Prescription drug misuse represents “a major public health threat” in North America, and Canada is burdened with the second-highest prescription opioid consumption rate worldwide, just behind the United States, the International Narcotics Control Board reports.
Prescription drugs are highly addictive, but regularly used in treating acute pain. Nevertheless, evidence supporting their use is disputed, and many say they come with potential for harm that exceeds the benefits. Experts have suggested that the health care community and the federal agency that oversees it should do more to regulate the drugs themselves, and the uses that they are approved for.
As well, many physicians are requesting assistance to safely prescribe opioids for their patients.
In an attempt to help, Toronto-based ‘med-tech’ start-up CognisantMD has combined mobile technology, cloud-computing and a desire for improved patient care to offer a series of digital tools for physicians and health care practitioners who prescribe, or whose patients request, opioids.
CognisantMD builds, hosts and shares a wide variety of digital and online tools for use by medical practitioners, and its core executive team represents a cross-section of technical and medical skill sets.
Founder Doug Kavanagh, for example, is a family doctor and physician, and he is a software engineer who specializes in electronic medical records development and clinical e-content. President Jeff Kavanagh has spent the last 15 years in the enterprise software industry, building and running Internet-based hosted software (i.e. “cloud-based software-as-a-service”).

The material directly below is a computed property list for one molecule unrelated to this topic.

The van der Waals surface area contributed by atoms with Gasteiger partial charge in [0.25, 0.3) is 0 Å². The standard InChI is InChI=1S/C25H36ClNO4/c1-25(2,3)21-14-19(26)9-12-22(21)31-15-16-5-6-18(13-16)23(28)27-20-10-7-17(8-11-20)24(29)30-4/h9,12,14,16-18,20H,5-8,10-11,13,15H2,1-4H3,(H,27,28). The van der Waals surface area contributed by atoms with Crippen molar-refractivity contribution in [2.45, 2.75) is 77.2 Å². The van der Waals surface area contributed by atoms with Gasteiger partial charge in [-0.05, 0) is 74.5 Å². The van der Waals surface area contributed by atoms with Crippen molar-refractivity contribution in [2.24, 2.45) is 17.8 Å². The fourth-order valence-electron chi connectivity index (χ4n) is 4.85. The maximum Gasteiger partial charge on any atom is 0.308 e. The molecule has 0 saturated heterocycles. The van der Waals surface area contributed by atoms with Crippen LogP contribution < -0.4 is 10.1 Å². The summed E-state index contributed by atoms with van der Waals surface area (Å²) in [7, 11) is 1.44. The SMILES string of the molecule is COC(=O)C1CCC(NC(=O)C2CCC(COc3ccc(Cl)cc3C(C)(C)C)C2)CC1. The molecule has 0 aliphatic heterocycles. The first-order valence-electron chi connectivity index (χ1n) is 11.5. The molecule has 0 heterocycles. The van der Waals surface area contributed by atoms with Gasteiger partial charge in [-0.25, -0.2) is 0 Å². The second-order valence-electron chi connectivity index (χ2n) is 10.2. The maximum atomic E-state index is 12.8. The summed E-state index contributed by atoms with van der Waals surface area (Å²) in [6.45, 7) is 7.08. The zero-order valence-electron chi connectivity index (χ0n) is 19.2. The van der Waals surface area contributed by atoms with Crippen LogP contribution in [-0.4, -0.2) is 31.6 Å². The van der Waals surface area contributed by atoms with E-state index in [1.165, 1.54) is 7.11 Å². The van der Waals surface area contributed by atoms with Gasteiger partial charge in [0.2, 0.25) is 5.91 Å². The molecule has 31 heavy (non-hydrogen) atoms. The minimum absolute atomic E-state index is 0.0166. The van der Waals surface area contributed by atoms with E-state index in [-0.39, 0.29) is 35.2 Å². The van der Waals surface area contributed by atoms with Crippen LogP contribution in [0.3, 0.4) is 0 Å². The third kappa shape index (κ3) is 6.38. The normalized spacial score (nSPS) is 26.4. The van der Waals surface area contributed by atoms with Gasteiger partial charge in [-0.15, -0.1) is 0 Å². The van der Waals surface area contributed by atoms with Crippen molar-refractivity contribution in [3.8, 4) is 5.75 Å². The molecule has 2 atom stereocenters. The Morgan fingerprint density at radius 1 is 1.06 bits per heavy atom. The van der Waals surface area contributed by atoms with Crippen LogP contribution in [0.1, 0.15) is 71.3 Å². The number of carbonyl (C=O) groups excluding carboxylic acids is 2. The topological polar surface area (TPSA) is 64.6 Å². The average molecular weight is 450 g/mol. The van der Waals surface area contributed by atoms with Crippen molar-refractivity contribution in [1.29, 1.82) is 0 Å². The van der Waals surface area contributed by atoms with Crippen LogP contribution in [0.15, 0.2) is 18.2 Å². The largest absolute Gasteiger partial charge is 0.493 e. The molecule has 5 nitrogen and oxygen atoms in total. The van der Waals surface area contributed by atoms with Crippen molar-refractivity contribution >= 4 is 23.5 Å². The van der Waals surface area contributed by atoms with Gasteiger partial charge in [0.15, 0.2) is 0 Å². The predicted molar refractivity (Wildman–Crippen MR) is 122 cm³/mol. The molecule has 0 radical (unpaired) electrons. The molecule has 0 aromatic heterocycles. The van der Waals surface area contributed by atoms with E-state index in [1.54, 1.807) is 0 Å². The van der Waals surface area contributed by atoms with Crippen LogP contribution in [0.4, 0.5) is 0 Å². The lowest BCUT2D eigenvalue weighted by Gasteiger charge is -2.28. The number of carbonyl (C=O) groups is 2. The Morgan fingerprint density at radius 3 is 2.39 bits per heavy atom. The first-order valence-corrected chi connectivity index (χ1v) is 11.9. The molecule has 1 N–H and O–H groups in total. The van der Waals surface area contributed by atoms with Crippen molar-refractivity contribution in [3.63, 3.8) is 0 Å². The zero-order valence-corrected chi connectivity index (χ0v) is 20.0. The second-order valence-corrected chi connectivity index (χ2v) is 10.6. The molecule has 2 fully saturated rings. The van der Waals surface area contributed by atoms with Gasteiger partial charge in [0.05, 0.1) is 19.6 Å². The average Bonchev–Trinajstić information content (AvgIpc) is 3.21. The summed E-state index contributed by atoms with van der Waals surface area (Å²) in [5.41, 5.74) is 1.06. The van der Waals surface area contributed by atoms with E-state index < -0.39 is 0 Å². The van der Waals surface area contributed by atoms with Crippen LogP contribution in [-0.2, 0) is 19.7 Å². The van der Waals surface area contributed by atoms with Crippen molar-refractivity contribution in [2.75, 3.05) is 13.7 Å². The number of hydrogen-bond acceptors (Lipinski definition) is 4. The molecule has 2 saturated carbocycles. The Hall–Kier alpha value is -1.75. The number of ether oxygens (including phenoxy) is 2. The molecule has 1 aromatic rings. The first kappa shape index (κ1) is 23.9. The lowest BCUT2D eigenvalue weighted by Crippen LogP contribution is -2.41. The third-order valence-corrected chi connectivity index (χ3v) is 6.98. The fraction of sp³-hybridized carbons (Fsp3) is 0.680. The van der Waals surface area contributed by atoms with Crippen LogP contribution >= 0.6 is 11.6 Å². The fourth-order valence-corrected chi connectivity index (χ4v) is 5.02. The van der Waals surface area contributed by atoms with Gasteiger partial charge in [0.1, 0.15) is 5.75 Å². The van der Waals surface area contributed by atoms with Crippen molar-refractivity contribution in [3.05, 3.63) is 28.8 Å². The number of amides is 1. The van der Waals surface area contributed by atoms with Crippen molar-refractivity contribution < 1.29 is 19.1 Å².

The company has now released a series of flowcharts, information sheets, medical forms and patient questionnaires that are filled out using a touch screen tablet in the doctor’s office or online from the patient’s home via a secure online Web portal.
Patients are encouraged to use Wi-Fi compatible tablets with large size screens (nine inches or more), running Android 4.0.4 or higher. CognisantMD offers free downloads from its library of application, used used on what it calls OceanWave patient tablets and TELUS PS Suite Electronic Medical Record (EMR).
The opioid management toolkit was released as the provincial Ministry of Health announced a $3.6 million fund to support the appropriate prescription of commonly abused prescription drugs, including opioids.
“Without a proper screening and charting process in place for prescribing controlled substances, patients are at risk. On the one hand, we’re seeing rates of opioid addiction and related deaths skyrocket; on the other hand, many physicians are erring on the side of caution, leading to inadequate pain management,” said Dr. Doug Kavanagh. “This toolkit puts guideline-based tools into the hands of patients and physicians right at the point of care, helping to reduce risk when prescribing opioids for chronic pain.”
The Opioid Management Toolkit was developed in accordance with McMaster National Pain Centre’s Opioid Manager and the “Canadian Guideline for Safe and Effective Use of Opioids for Chronic Non-Cancer Pain”.
Other provincial agencies have used online technology to deliver educational material, such as the College of Physicians and Surgeons of Alberta, about prescription opioids, and have launched programs like Prescription Prescribing Practices Program with information and support about opioid prescriptions.
submitted by Lee Rickwood